To many of you, this article will be preaching to the choir. In fact, quite a few people already read these articles via an RSS feed in a newsreader, browser, or on their Google, Yahoo or MSN personalized homepage. If you haven’t already done so, you can subscribe to my articles simply by clicking on one of the icons on the right side of the Morettini on Management Blog, just below “Google News” link. There is an icon for a generic XML feed, and also simple icons for adding my feed to your Newsgator Reader, or your MSN or Yahoo personalized page. There’s even a way to have the feed sent to you instantly via email as soon as it’s published, via the email subscription box provided by Feedblitz. So you can play around with receiving an RSS feed, right here on my site.
However, RSS is still an emerging opportunity which many companies haven’t yet exploited. So for those of you not already using RSS in your business, here’s a brief tutorial:
The origin of the term RSS is a bit hazy, and it has several different definitions. But to most people, it means “Real Simple Syndication”. RSS is an XML-formatted method of publishing a variety of documents. There are a number of different RSS formats, which can be a bit confusing. But there is an easy way of getting around that, which I’ll discuss later. The important thing is that it’s another simple, free way of promoting your content, whether it’s a Blog, Press Release, Newsletter, or any other document published on the Web.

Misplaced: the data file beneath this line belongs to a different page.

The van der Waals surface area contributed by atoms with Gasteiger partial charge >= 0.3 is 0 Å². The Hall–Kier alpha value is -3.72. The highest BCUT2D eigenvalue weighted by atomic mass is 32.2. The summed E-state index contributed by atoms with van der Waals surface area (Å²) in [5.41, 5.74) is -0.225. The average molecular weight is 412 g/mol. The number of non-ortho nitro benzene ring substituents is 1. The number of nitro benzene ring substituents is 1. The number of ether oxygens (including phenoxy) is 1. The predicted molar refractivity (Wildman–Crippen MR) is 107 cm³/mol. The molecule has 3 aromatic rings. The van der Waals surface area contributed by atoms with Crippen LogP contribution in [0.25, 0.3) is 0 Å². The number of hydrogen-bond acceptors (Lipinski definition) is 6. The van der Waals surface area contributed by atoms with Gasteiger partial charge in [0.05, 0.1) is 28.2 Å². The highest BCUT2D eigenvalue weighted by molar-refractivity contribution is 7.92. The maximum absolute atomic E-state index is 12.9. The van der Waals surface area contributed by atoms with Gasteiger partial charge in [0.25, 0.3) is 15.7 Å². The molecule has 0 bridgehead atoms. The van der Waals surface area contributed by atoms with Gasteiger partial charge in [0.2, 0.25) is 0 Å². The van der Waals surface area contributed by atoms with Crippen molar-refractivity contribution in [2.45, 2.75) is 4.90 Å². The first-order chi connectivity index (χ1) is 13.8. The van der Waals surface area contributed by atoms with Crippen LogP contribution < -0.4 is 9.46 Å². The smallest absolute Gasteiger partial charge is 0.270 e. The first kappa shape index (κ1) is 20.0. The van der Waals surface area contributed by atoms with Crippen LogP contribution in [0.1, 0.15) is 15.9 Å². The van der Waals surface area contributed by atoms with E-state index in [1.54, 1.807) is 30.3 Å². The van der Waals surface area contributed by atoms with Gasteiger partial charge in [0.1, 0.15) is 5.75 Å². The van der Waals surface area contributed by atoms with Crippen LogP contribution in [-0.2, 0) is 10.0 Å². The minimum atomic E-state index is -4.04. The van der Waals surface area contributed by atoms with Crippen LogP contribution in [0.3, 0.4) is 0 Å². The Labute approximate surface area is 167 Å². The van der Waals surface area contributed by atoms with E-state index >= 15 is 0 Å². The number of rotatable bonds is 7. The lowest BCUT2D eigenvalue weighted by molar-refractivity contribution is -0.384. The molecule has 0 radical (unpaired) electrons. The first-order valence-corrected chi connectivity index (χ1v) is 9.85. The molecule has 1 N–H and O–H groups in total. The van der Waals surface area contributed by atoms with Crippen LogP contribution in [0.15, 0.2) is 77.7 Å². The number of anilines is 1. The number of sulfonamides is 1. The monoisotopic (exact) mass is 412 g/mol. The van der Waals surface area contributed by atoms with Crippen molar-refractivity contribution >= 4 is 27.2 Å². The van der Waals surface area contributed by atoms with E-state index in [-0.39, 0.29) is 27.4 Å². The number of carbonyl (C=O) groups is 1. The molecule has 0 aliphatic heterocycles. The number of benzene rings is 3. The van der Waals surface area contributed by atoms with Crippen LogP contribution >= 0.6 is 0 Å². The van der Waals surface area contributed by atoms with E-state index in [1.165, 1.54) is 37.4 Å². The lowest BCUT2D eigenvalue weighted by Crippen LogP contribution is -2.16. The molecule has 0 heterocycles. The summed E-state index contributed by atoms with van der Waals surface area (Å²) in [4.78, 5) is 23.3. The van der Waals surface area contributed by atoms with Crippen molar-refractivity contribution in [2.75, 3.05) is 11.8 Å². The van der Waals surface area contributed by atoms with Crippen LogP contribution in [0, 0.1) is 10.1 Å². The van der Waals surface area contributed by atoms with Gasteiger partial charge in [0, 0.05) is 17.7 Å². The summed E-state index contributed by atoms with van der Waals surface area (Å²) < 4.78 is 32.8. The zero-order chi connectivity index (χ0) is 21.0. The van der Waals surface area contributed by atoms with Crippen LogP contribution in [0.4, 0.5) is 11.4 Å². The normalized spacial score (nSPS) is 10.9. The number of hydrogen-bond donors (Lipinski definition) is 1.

There are a couple of major advantages to adding an RSS feed to your content:
- Changes to your site or content will be instantly “published” and available to your readers—nothing required by you, the publisher.
- The RSS formatted content will appear instantly without any action required by your readers—on their preferred personal page, or in their favorite newsreader or browser.
- Completely eliminates delivery issues (Spam Filters, etc.) that have become a major problem with content delivery via email
I now want to recommend a great way to get around the “alphabet soup” of emerging RSS standards. I use a service called Feedburner to publish my RSS feed. Feedburner is a great service which takes the guesswork out of deciding what format to publish in. It serves as an intermediary, converting your feed into any of the major standards that a reader might require to read a feed in his particular software solution. So while the native feed of Morettini on Management is in an ATOM format, it doesn’t matter. Feedburner will convert it to whatever major standard is required by the subscriber.
Feedburner also provides the publisher with a nice set of statistics about what content is being viewed, what readers are being used to view the content, etc. There are also diagnostic tools available to make sure you feed is valid and conforming. It’s a great service, and it’s FREE—I highly recommend it.
Try it out, and let me know what you think!